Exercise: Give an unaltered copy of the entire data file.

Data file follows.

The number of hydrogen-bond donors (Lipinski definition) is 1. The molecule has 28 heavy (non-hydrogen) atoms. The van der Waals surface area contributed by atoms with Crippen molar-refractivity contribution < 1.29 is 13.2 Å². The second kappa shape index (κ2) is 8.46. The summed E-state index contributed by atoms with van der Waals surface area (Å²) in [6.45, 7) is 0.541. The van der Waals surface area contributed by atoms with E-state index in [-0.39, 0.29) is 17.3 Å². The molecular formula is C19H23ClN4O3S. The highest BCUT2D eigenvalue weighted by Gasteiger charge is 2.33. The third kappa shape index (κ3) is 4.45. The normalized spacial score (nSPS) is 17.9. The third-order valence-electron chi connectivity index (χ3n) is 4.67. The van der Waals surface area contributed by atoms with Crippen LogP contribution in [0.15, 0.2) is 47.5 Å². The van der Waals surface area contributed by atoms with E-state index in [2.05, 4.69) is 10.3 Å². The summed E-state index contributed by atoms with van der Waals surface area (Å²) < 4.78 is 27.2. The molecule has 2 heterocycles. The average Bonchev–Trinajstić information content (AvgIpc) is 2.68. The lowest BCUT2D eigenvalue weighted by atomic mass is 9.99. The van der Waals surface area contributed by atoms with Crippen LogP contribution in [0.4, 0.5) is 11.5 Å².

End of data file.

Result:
The number of hydrogen-bond donors (Lipinski definition) is 1. The molecule has 28 heavy (non-hydrogen) atoms. The van der Waals surface area contributed by atoms with Crippen molar-refractivity contribution < 1.29 is 13.2 Å². The second kappa shape index (κ2) is 8.46. The summed E-state index contributed by atoms with van der Waals surface area (Å²) in [6.45, 7) is 0.541. The van der Waals surface area contributed by atoms with E-state index in [-0.39, 0.29) is 17.3 Å². The molecular formula is C19H23ClN4O3S. The highest BCUT2D eigenvalue weighted by Gasteiger charge is 2.33. The third kappa shape index (κ3) is 4.45. The normalized spacial score (nSPS) is 17.9. The third-order valence-electron chi connectivity index (χ3n) is 4.67. The van der Waals surface area contributed by atoms with Crippen LogP contribution in [0.15, 0.2) is 47.5 Å². The van der Waals surface area contributed by atoms with E-state index in [2.05, 4.69) is 10.3 Å². The summed E-state index contributed by atoms with van der Waals surface area (Å²) < 4.78 is 27.2. The molecule has 2 heterocycles. The average Bonchev–Trinajstić information content (AvgIpc) is 2.68. The lowest BCUT2D eigenvalue weighted by atomic mass is 9.99. The van der Waals surface area contributed by atoms with Crippen LogP contribution in [0.4, 0.5) is 11.5 Å².